Prosper Dembedza Herald Correspondent
Paragon Printing director Mark Strathen and Fairclotte Investments director Grant Russell who are facing allegations of erecting an illegal billboard in Borrowdale with damaging information to a land development company are awaiting a Supreme Court ruling for their application in which they are challenging a High Court ruling that dismissed their application for review.
The ruling will be ready on September 30.
The pair is facing criminal nuisance charges.
Russel and Strathen are challenging a High Court ruling which dismissed their application for review of another application of exception dismissed by a Harare magistrate.
The duo early this year had their application for review dismissed by High Court judge Justice Bachi Muzawazi.
Last year, Russell and Strathen, who are represented by Tendai Biti, filed the application for exception to charges of criminal nuisance. Their application was dismissed by Harare magistrate Mr Shane Kubonera on the grounds that it was marred by triable issues.
In dismissing their application for exception, Mr Kubonera said the duo must stand trial to answer to their allegations.
Aggrieved by the dismissal of their application, Russell and Strathen filed a review of Kubonera’s determination at the High Court.
Justice Bachi Muzawazi dismissed their application saying she found no reason to interfere with the incomplete proceedings before the primary court.
According to the court documents, Russell is a director of Fairclot Investments and Strathen is the director of Paragon Printing and Packaging services Company.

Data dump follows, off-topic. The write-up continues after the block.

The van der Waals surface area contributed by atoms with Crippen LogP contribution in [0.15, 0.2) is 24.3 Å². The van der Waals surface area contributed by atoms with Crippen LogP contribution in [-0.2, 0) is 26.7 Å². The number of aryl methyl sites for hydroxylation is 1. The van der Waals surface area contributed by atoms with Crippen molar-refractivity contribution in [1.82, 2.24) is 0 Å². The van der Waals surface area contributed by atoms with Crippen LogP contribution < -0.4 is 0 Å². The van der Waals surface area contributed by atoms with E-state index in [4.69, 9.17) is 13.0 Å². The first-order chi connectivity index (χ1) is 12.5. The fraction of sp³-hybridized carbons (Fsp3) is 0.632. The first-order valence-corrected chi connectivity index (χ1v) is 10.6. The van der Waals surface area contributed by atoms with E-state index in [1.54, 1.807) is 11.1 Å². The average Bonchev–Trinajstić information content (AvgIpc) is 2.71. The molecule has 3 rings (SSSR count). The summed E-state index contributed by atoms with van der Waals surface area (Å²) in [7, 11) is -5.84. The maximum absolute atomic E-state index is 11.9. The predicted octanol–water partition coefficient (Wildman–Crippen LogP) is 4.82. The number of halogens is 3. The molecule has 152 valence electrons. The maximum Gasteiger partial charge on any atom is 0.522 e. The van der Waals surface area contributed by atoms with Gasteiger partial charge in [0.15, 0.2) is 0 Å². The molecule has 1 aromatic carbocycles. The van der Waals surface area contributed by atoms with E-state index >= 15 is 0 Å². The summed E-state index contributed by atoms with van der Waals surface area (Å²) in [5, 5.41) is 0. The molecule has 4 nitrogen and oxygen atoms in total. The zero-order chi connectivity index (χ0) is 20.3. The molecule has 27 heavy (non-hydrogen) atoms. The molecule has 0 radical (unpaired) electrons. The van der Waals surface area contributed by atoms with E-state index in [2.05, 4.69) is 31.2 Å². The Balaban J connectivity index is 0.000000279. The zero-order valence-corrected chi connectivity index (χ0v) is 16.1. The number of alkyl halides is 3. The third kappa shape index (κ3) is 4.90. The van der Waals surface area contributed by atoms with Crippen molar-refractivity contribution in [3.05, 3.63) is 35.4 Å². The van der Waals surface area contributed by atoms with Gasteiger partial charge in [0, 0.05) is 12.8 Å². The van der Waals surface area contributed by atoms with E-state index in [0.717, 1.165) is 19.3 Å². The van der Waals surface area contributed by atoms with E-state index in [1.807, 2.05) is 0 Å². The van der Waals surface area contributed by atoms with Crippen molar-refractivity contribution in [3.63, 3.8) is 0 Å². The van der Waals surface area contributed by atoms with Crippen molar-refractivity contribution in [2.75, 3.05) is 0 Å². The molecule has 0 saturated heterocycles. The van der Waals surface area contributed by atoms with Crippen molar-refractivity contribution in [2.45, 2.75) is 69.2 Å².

Russell and Strathen are the applicants together with their companies as first applicant to fourth respectively. They cited magistrate Kubonera and the State prosecutor Shambadzeni Fungura as respondents. In their application, the duo had challenged that the contents of the billboard were not offensive. They further argued that the contents of the billboard did not interfere with the ordinary comfort, convenience, peace or quiet of the public or any section of the public thereof.
Magistrate Kubonera turned down the application on the defective charge, and did not make a determination on the constitutional arguments ruling that, a determination on the appropriateness of the charge, whether it disclosed an offence or not cannot be made at that stage but only after hearing evidence.
After that decision by Kubonera, the duo filed an urgent chamber application for stay of those proceedings pending the review.
Kubonera and Fungura however challenged the applicants saying the words used by the duo fall within the ambit of criminal nuisance hence it discloses an offence and that his decision was not grossly irregular or irrational.